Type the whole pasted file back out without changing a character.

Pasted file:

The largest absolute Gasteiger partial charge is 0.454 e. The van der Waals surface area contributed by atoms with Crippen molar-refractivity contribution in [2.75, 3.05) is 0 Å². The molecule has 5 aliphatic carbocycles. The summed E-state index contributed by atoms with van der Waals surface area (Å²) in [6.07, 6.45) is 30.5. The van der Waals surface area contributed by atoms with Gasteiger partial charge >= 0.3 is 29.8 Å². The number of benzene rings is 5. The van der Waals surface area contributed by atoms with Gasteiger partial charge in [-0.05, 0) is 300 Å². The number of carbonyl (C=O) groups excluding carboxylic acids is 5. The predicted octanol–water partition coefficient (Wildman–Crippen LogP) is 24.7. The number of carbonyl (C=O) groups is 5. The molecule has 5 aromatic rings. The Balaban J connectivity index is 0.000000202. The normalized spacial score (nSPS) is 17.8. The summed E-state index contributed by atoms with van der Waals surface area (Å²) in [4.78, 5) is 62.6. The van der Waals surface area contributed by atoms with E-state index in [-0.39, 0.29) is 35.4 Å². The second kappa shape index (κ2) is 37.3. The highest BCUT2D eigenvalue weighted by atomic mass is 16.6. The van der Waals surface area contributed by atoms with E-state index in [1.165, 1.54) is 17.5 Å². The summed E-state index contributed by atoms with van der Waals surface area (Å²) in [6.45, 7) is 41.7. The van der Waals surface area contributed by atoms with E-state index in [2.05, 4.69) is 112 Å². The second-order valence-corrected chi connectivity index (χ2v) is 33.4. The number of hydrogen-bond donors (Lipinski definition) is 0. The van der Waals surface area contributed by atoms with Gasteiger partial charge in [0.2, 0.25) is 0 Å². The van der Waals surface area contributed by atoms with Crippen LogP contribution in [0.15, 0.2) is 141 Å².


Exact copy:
The largest absolute Gasteiger partial charge is 0.454 e. The van der Waals surface area contributed by atoms with Crippen molar-refractivity contribution in [2.75, 3.05) is 0 Å². The molecule has 5 aliphatic carbocycles. The summed E-state index contributed by atoms with van der Waals surface area (Å²) in [6.07, 6.45) is 30.5. The van der Waals surface area contributed by atoms with Gasteiger partial charge >= 0.3 is 29.8 Å². The number of benzene rings is 5. The van der Waals surface area contributed by atoms with Gasteiger partial charge in [-0.05, 0) is 300 Å². The number of carbonyl (C=O) groups excluding carboxylic acids is 5. The predicted octanol–water partition coefficient (Wildman–Crippen LogP) is 24.7. The number of carbonyl (C=O) groups is 5. The molecule has 5 aromatic rings. The Balaban J connectivity index is 0.000000202. The normalized spacial score (nSPS) is 17.8. The summed E-state index contributed by atoms with van der Waals surface area (Å²) in [4.78, 5) is 62.6. The van der Waals surface area contributed by atoms with E-state index in [-0.39, 0.29) is 35.4 Å². The second kappa shape index (κ2) is 37.3. The highest BCUT2D eigenvalue weighted by atomic mass is 16.6. The van der Waals surface area contributed by atoms with E-state index in [1.165, 1.54) is 17.5 Å². The summed E-state index contributed by atoms with van der Waals surface area (Å²) in [6.45, 7) is 41.7. The van der Waals surface area contributed by atoms with E-state index in [2.05, 4.69) is 112 Å². The second-order valence-corrected chi connectivity index (χ2v) is 33.4. The number of hydrogen-bond donors (Lipinski definition) is 0. The van der Waals surface area contributed by atoms with Gasteiger partial charge in [0.2, 0.25) is 0 Å². The van der Waals surface area contributed by atoms with Crippen LogP contribution in [0.15, 0.2) is 141 Å².